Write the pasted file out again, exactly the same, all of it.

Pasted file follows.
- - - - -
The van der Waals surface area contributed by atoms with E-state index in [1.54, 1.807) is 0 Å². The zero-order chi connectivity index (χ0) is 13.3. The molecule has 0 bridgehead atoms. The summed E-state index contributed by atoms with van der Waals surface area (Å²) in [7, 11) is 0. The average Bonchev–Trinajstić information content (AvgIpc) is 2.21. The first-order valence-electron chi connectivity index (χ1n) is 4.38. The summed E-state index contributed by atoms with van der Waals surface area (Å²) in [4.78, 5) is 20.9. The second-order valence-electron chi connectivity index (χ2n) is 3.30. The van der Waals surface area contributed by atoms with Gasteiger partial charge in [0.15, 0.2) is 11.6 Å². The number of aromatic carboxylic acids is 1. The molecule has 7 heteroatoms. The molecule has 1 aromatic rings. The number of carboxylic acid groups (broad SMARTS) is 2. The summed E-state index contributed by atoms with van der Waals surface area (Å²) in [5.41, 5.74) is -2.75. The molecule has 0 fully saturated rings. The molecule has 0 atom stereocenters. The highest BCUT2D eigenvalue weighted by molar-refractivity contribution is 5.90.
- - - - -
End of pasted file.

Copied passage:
The van der Waals surface area contributed by atoms with E-state index in [1.54, 1.807) is 0 Å². The zero-order chi connectivity index (χ0) is 13.3. The molecule has 0 bridgehead atoms. The summed E-state index contributed by atoms with van der Waals surface area (Å²) in [7, 11) is 0. The average Bonchev–Trinajstić information content (AvgIpc) is 2.21. The first-order valence-electron chi connectivity index (χ1n) is 4.38. The summed E-state index contributed by atoms with van der Waals surface area (Å²) in [4.78, 5) is 20.9. The second-order valence-electron chi connectivity index (χ2n) is 3.30. The van der Waals surface area contributed by atoms with Gasteiger partial charge in [0.15, 0.2) is 11.6 Å². The number of aromatic carboxylic acids is 1. The molecule has 7 heteroatoms. The molecule has 1 aromatic rings. The number of carboxylic acid groups (broad SMARTS) is 2. The summed E-state index contributed by atoms with van der Waals surface area (Å²) in [5.41, 5.74) is -2.75. The molecule has 0 fully saturated rings. The molecule has 0 atom stereocenters. The highest BCUT2D eigenvalue weighted by molar-refractivity contribution is 5.90.